Dec 8, 2013; Los Angeles, CA, USA; Los Angeles Lakers shooting guard Kobe Bryant (24) handles the ball against Toronto Raptors shooting guard DeMar DeRozan (10) during the first half at Staples Center. Mandatory Credit: Richard Mackson-USA TODAY Sports

Lakers, Knicks & Raptors: different routes to rebuilding

Apr 11, 2014; Toronto, Ontario, CAN; New York Knicks forward Carmelo Anthony (7) goes to the basket against Toronto Raptors center Jonas Valanciunas (17) at Air Canada Centre. Mandatory Credit: Tom Szczerbowski-USA TODAY Sports

Since the Toronto Raptors bottomed out in the 2010-2011 NBA season with a record of 22-60, the team’s winning percentage has improved every year. This past season was the first one since ’06-’07 above .500, but at least the trend line in the dry seasons headed in the right direction, albeit with excruciating slowness.

Contrast that with the record of the Los Angeles Lakers. Since ’06-’07, this team has won 2 titles, lost another in the finals, and always gone deep into the playoffs – until the ’13-’14 season, when the music stopped abruptly. To my eyes, the Lakers are in considerable difficulty. They have committed several supertankers worth of money to their injured and aging superstar, Kobe Bryant, for two more seasons. Any other organization would have cold-heartedly said to Kobe “Thanks for the memories” and cut ties, but they have a fetish about superstars there, and can’t imagine being without one. Steve Nash is owed some serious dough for another year. Whether he can drag his broken-down body onto the court, or be effective once he’s there, is anyone’s guess. Pau Gasol, who’s hardly a spring chicken, may leave. The only player of any skill who’s returning is Nick Young. It’s highly probable the legendary Lakers are about to enter a multi-season down period, in which playoff games are a fading memory for Angelenos. If so, one wonders how much longer Mitch Kupchak can remain as GM. I can’t imagine LA fans, or the Buss family, will tolerate another losing season without finding a scapegoat, and casting him out. The collective pressure forced the resignation of coach Mike D’Antoni, but no amount of brilliance with Xs and Os can fix a bad roster. The Lakers enjoy the #7 pick in next week’s draft, which should provide them a solid player for the future, but they still appear miles away from playoff contention.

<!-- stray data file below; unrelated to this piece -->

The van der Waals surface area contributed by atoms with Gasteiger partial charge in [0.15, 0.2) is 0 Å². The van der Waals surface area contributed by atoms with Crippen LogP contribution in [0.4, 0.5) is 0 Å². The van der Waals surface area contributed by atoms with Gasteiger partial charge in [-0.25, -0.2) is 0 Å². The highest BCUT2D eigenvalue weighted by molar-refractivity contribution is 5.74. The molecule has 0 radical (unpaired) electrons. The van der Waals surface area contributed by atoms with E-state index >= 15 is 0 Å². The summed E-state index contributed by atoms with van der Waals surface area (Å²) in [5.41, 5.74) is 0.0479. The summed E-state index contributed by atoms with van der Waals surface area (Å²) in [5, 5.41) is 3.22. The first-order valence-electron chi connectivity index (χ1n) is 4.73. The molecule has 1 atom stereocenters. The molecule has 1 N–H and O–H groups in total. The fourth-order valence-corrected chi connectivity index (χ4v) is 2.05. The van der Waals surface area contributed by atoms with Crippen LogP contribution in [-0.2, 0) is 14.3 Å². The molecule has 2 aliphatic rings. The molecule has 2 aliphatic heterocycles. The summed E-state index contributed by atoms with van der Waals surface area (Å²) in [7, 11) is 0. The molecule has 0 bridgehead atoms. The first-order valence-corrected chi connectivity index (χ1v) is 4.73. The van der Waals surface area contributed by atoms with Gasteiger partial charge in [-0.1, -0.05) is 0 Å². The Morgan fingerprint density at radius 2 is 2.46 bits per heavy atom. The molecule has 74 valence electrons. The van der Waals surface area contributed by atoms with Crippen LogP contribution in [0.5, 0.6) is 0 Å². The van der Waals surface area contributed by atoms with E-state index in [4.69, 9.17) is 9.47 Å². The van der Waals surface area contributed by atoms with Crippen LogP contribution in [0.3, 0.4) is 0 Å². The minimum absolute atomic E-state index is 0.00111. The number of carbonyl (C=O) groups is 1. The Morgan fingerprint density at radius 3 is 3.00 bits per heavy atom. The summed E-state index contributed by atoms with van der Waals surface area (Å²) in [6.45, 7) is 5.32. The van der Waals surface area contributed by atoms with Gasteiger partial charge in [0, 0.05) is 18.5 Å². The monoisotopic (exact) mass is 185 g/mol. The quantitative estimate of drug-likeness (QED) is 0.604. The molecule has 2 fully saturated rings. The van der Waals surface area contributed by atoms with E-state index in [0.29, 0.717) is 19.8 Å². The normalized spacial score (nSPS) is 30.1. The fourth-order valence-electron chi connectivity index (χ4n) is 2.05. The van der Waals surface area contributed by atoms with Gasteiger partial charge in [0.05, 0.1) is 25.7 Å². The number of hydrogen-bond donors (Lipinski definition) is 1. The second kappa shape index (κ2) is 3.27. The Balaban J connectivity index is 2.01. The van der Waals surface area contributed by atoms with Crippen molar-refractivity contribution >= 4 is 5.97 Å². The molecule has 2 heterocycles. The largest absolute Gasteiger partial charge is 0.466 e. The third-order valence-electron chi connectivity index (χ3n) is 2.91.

Which coach’s name is inextricably linked with both the Lakers and New York Knicks? Phil Jackson, of course, who won 5 championships as Lakers’ coach, and is now head honcho with the Knicks, for whom he once played. New York hoops fans, who should be used to interminable rebuilds by now (42 years and counting since their last championship), were bitterly disappointed by sliding from 54 to 37 wins last season. In retribution, coach Mike Woodson was thrown under the bus, but interfering owner James Dolan should have fired himself.

The Knicks have no first-round picks this year or in 2016 (oops!). Carmelo Anthony, a free agent actively being courted by sound squads like Chicago and Houston, may decide his desire to win outweighs his love of the Big Apple. That leaves a Knicks core of Andrea Bargnani, Amar’e Stoudamire and Raymond Felton. How in the world is Phil Jackson going to craft a winner out of that bunch?

Raptors fans know what rebuilding is like (think root canal, sans anaesthetic). We realized a price needed to be paid in losses, and it was. Now our patience and trust is about to be rewarded. We have a young, talented and relatively inexpensive team, and a battle-scarred coach to believe in. By contrast, Derek Fisher, who’s never coached a game of hoops in his life, is the Knicks bench boss, and the Lakers don’t have a coach at all. The NBA’s marquee franchises in New York and L.A. are likely to endure several poor seasons. Will the fans and media in those cities allow management the time to draft and develop young players, or will they demand a fast rebuild? We in RaptorLand know which of those options works – and which doesn’t.



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